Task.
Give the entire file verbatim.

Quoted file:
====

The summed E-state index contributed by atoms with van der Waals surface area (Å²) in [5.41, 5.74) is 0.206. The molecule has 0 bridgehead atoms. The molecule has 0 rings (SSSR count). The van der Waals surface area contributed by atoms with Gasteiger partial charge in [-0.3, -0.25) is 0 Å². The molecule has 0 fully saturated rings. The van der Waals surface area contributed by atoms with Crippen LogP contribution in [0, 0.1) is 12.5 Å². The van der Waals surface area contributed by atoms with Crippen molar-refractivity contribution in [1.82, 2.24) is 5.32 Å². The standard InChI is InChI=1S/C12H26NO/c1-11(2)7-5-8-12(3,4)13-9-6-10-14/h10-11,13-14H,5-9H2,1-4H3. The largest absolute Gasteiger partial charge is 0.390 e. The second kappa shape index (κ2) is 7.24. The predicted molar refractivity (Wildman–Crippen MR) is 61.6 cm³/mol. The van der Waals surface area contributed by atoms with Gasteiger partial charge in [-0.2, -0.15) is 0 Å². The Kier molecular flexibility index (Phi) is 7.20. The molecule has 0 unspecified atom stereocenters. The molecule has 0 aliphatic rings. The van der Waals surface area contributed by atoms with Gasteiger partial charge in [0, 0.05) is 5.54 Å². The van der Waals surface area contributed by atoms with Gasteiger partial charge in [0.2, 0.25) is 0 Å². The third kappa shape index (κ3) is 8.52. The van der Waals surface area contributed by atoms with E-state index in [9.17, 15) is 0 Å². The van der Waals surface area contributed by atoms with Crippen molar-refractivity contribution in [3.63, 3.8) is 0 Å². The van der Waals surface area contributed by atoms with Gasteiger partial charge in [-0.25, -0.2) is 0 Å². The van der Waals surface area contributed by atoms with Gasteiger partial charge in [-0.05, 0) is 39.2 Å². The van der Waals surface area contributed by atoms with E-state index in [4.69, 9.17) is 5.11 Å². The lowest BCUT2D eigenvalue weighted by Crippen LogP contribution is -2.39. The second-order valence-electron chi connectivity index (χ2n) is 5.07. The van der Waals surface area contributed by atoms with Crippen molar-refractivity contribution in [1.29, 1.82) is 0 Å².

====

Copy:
The summed E-state index contributed by atoms with van der Waals surface area (Å²) in [5.41, 5.74) is 0.206. The molecule has 0 bridgehead atoms. The molecule has 0 rings (SSSR count). The van der Waals surface area contributed by atoms with Gasteiger partial charge in [-0.3, -0.25) is 0 Å². The molecule has 0 fully saturated rings. The van der Waals surface area contributed by atoms with Crippen LogP contribution in [0, 0.1) is 12.5 Å². The van der Waals surface area contributed by atoms with Crippen molar-refractivity contribution in [1.82, 2.24) is 5.32 Å². The standard InChI is InChI=1S/C12H26NO/c1-11(2)7-5-8-12(3,4)13-9-6-10-14/h10-11,13-14H,5-9H2,1-4H3. The largest absolute Gasteiger partial charge is 0.390 e. The second kappa shape index (κ2) is 7.24. The predicted molar refractivity (Wildman–Crippen MR) is 61.6 cm³/mol. The van der Waals surface area contributed by atoms with Gasteiger partial charge in [-0.2, -0.15) is 0 Å². The Kier molecular flexibility index (Phi) is 7.20. The molecule has 0 unspecified atom stereocenters. The molecule has 0 aliphatic rings. The van der Waals surface area contributed by atoms with Gasteiger partial charge in [0, 0.05) is 5.54 Å². The van der Waals surface area contributed by atoms with Gasteiger partial charge in [0.2, 0.25) is 0 Å². The third kappa shape index (κ3) is 8.52. The van der Waals surface area contributed by atoms with E-state index in [9.17, 15) is 0 Å². The van der Waals surface area contributed by atoms with Crippen molar-refractivity contribution in [3.63, 3.8) is 0 Å². The van der Waals surface area contributed by atoms with Gasteiger partial charge in [-0.25, -0.2) is 0 Å². The van der Waals surface area contributed by atoms with Gasteiger partial charge in [-0.05, 0) is 39.2 Å². The van der Waals surface area contributed by atoms with E-state index in [4.69, 9.17) is 5.11 Å². The lowest BCUT2D eigenvalue weighted by Crippen LogP contribution is -2.39. The second-order valence-electron chi connectivity index (χ2n) is 5.07. The van der Waals surface area contributed by atoms with Crippen molar-refractivity contribution in [1.29, 1.82) is 0 Å².